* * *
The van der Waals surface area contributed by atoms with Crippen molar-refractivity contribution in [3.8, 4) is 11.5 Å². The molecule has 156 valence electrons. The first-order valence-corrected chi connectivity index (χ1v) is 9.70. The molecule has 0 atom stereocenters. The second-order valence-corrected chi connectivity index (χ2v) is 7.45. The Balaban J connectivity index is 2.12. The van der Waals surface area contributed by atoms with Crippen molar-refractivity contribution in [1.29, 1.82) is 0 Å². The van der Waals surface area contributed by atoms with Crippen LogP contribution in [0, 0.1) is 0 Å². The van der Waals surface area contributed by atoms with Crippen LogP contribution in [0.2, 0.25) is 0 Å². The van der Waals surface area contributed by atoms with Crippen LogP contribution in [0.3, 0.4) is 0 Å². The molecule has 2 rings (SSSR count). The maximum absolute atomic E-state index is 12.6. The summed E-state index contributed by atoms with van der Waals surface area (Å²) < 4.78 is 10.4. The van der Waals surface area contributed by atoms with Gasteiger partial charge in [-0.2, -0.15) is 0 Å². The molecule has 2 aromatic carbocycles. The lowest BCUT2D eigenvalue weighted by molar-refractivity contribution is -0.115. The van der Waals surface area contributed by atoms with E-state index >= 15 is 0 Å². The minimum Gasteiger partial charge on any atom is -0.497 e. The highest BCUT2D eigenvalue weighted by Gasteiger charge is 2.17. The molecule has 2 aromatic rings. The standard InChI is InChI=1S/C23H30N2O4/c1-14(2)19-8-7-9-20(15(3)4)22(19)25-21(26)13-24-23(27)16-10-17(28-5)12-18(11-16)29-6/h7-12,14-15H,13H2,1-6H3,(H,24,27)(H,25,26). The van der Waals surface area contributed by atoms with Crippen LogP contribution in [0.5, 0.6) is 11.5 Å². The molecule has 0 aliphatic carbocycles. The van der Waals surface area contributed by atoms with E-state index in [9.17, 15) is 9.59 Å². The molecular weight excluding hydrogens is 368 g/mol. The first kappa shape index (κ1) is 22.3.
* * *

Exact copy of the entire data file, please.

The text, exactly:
The van der Waals surface area contributed by atoms with Crippen molar-refractivity contribution in [3.8, 4) is 11.5 Å². The molecule has 156 valence electrons. The first-order valence-corrected chi connectivity index (χ1v) is 9.70. The molecule has 0 atom stereocenters. The second-order valence-corrected chi connectivity index (χ2v) is 7.45. The Balaban J connectivity index is 2.12. The van der Waals surface area contributed by atoms with Crippen molar-refractivity contribution in [1.29, 1.82) is 0 Å². The van der Waals surface area contributed by atoms with Crippen LogP contribution in [0, 0.1) is 0 Å². The van der Waals surface area contributed by atoms with Crippen LogP contribution in [0.2, 0.25) is 0 Å². The van der Waals surface area contributed by atoms with Crippen LogP contribution in [0.3, 0.4) is 0 Å². The molecule has 2 rings (SSSR count). The maximum absolute atomic E-state index is 12.6. The summed E-state index contributed by atoms with van der Waals surface area (Å²) < 4.78 is 10.4. The van der Waals surface area contributed by atoms with Gasteiger partial charge in [-0.2, -0.15) is 0 Å². The molecule has 2 aromatic carbocycles. The lowest BCUT2D eigenvalue weighted by molar-refractivity contribution is -0.115. The van der Waals surface area contributed by atoms with E-state index >= 15 is 0 Å². The minimum Gasteiger partial charge on any atom is -0.497 e. The highest BCUT2D eigenvalue weighted by Gasteiger charge is 2.17. The molecule has 2 aromatic rings. The standard InChI is InChI=1S/C23H30N2O4/c1-14(2)19-8-7-9-20(15(3)4)22(19)25-21(26)13-24-23(27)16-10-17(28-5)12-18(11-16)29-6/h7-12,14-15H,13H2,1-6H3,(H,24,27)(H,25,26). The van der Waals surface area contributed by atoms with Crippen LogP contribution in [0.5, 0.6) is 11.5 Å². The molecule has 0 aliphatic carbocycles. The van der Waals surface area contributed by atoms with E-state index in [9.17, 15) is 9.59 Å². The molecular weight excluding hydrogens is 368 g/mol. The first kappa shape index (κ1) is 22.3.